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Former professor who resigned amid mental health crisis files lawsuit against Ohio State

The Lantern
A former Ohio State professor in the Department of Sociology has filed an unserved lawsuit against the university for not reinstating her after she resigned amid a mental health crisis. Credit: Courtesy of Angela Bryant

A former Ohio State professor in the Department of Sociology filed a lawsuit against Ohio State Friday for not reinstating her employment after she resigned amid a mental health crisis .

The suit, filed in the United States District Court for the Southern District of Ohio, claimed the university violated the rights of Angela Bryant, a former tenured associate professor in the Department of Sociology, when it denied her medical leave and did not accommodate her bipolar and post-traumatic stress disorders.

The suit seeks damages against University President Kristina M. Johnson, Executive Vice President and Provost Melissa L. Gilliam, Dean of the Newark campus of Ohio State William MacDonald and Chair of the Department of Sociology Kristi Williams.

“Defendant Ohio State University and its then officers violated the rights of Dr. Bryant, a tenured associate professor of Sociology at Ohio State’s Newark campus, when they denied Dr. Bryant medical leave they knew she was in need of and failed to accommodate her known mental health disabilities,” the lawsuit stated.

Fred Gittes, Bryant’s lawyer, said the lawsuit is a move to protect her rights with the Americans with Disabilities Act, which prohibits discrimination on the basis of disability.

The lawsuit stated that when Bryant requested leave and disability accommodations in the fall of 2020, her supervisors and human resources representatives knew she could not properly communicate her needs and refused to approve her leave unless Bryant provided documentation herself.

Bryant resigned from her position Nov. 11, 2020, in a profane email to Ryan King, then-chair of the Department of Sociology, according to the email obtained by The Lantern. King accepted her resignation and, nearly two weeks later, while involuntarily hospitalized for bipolar disorder, Bryant requested her job back but was denied.

“Dr. Bryant’s supervisors and Ohio State University’s human resources and legal counsel decided to take the purported resignation at face value, and then refused to allow Dr. Bryant to rescind it when, prior to the effective date of the resignation, she regained lucidity, explained the mental health reason for her email,” the lawsuit stated.

Bipolar disorder is a mental illness that causes intense shifts in mood, energy, concentration, activity levels and the ability to perform daily tasks, according to the National Institute of Mental Healt h . People with bipolar disorder can experience mania, in which they partake in uncharacteristic behaviors.

During a manic episode, an individual may experience psychosis, in which they have hallucinations and delusions, according to the National Institute of Mental Health.

At the height of her mental health crisis, Bryant experienced “extended periods of lucidity,” followed by days, weeks or months of disorganized thinking, intense paranoia and delusions, according to the lawsuit. Bryant was hospitalized on five different occasions to treat her mental health between December 2019 and November 2020.

While hospitalized and after submitting her resignation, King emailed Bryant, telling her the resignation would go into effect Nov. 24, 2020, according to emails obtained by The Lantern. Bryant responded that she would sue the university for violating the Family and Medical Leave Act.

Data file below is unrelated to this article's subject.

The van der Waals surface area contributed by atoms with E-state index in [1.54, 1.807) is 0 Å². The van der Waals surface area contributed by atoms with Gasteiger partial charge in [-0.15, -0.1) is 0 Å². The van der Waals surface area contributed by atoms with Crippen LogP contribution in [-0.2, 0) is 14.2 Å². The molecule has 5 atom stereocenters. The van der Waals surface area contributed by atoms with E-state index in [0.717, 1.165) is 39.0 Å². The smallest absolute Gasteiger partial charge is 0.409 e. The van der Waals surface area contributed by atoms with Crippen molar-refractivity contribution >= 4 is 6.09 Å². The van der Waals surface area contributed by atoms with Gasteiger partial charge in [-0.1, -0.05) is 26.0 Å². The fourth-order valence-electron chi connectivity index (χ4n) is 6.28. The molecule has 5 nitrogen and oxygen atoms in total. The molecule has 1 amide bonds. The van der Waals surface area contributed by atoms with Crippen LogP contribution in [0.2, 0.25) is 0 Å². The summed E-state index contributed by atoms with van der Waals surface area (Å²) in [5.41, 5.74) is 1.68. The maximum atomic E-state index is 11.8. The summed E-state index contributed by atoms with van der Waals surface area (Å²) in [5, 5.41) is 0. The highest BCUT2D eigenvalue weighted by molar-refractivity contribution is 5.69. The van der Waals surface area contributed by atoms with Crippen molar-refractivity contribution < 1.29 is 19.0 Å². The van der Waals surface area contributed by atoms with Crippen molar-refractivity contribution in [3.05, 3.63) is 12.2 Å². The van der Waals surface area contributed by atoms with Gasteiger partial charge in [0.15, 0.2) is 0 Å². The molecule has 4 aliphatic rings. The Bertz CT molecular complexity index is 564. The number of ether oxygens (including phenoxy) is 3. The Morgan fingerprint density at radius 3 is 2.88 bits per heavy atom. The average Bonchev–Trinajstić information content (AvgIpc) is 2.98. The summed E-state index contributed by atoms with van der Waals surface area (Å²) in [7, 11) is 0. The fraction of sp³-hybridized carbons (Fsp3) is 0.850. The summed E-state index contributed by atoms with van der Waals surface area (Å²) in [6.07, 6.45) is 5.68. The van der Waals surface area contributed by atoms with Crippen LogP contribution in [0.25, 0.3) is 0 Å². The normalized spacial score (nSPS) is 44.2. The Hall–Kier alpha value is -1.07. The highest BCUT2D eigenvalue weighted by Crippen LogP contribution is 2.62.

The lawsuit stated King provided the two-week notice because he and others doubted Bryant’s resignation was her true intent and intended to wait for her to rescind it. Bryant was involuntarily hospitalized per court order on Nov. 13, 2020.

According to an email from Bryant to former Board of Trustees Chair Gary Heminger, Johnson and Gilliam April 5, Bryant tried to set up a meeting to discuss her reinstatement. Gittes said Bryant never received a response.

University spokesperson Chris Booker said in an email the university cannot comment on an individual employment matter.

“Ohio State is committed to supporting the health and well-being of our faculty, staff and students,” Booker said. “While Ohio State takes individual privacy concerns seriously and cannot comment further on this specific case, the Ohio Civil Rights Commission has affirmed Ohio State’s handling of this sensitive employment matter.”

According to records obtained by The Lantern, Bryant filed a complaint Jan. 22, 2021, with the Ohio Civil Rights Commission after her resignation went into effect. In a Dec. 16, 2021, report, the commission dismissed her complaint, saying Bryant was unable to establish that the university discriminated against her on the basis of disability, making her claim “without merit.”

The lawsuit stated Bryant was denied an appeal process “ordinarily available to tenured faculty” and kept her from her work. It stated Ohio State violated a university rule which states that tenure can only be lost by formal resignation, proven incompetence or misconduct, reduction of appointment not due to approved leave or retirement, transfer to another facility, associated faculty status or due to a financial crisis which would threaten the university.

“When OSU tenured faculty members who are not experiencing mental illness informally indicate their intent to resign or retire from the University, the standard procedure is to provide them with extensive paperwork, which they are asked to personally sign to confirm their intent,” the lawsuit stated.

The lawsuit stated Bryant did not receive any paperwork to sign to confirm her resignation.

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